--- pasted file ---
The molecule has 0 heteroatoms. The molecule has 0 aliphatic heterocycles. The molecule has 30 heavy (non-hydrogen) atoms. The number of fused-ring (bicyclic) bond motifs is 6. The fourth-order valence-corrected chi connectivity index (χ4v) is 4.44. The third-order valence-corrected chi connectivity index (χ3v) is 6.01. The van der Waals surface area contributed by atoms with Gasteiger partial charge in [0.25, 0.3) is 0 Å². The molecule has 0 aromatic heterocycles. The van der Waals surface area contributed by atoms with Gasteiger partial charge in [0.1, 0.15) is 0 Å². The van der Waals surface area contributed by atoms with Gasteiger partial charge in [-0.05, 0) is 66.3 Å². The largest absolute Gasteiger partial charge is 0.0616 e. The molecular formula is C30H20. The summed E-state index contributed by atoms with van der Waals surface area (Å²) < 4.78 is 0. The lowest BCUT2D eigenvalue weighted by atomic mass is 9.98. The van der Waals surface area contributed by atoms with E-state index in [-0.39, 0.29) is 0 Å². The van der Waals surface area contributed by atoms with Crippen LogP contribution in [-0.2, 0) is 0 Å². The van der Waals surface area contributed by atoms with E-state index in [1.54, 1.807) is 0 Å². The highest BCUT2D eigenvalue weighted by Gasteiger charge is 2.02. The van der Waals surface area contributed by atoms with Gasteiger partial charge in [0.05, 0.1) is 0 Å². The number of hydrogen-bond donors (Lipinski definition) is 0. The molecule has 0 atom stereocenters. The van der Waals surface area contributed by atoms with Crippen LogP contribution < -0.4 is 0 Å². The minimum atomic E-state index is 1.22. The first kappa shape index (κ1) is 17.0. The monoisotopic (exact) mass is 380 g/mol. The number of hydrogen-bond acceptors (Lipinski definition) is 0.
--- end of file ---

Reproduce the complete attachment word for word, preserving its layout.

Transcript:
The molecule has 0 heteroatoms. The molecule has 0 aliphatic heterocycles. The molecule has 30 heavy (non-hydrogen) atoms. The number of fused-ring (bicyclic) bond motifs is 6. The fourth-order valence-corrected chi connectivity index (χ4v) is 4.44. The third-order valence-corrected chi connectivity index (χ3v) is 6.01. The van der Waals surface area contributed by atoms with Gasteiger partial charge in [0.25, 0.3) is 0 Å². The molecule has 0 aromatic heterocycles. The van der Waals surface area contributed by atoms with Gasteiger partial charge in [0.1, 0.15) is 0 Å². The van der Waals surface area contributed by atoms with Gasteiger partial charge in [-0.05, 0) is 66.3 Å². The largest absolute Gasteiger partial charge is 0.0616 e. The molecular formula is C30H20. The summed E-state index contributed by atoms with van der Waals surface area (Å²) < 4.78 is 0. The lowest BCUT2D eigenvalue weighted by atomic mass is 9.98. The van der Waals surface area contributed by atoms with E-state index in [-0.39, 0.29) is 0 Å². The van der Waals surface area contributed by atoms with Crippen LogP contribution in [-0.2, 0) is 0 Å². The van der Waals surface area contributed by atoms with E-state index in [1.54, 1.807) is 0 Å². The highest BCUT2D eigenvalue weighted by Gasteiger charge is 2.02. The van der Waals surface area contributed by atoms with Gasteiger partial charge in [0.05, 0.1) is 0 Å². The number of hydrogen-bond donors (Lipinski definition) is 0. The molecule has 0 atom stereocenters. The van der Waals surface area contributed by atoms with Crippen LogP contribution < -0.4 is 0 Å². The minimum atomic E-state index is 1.22. The first kappa shape index (κ1) is 17.0. The monoisotopic (exact) mass is 380 g/mol. The number of hydrogen-bond acceptors (Lipinski definition) is 0.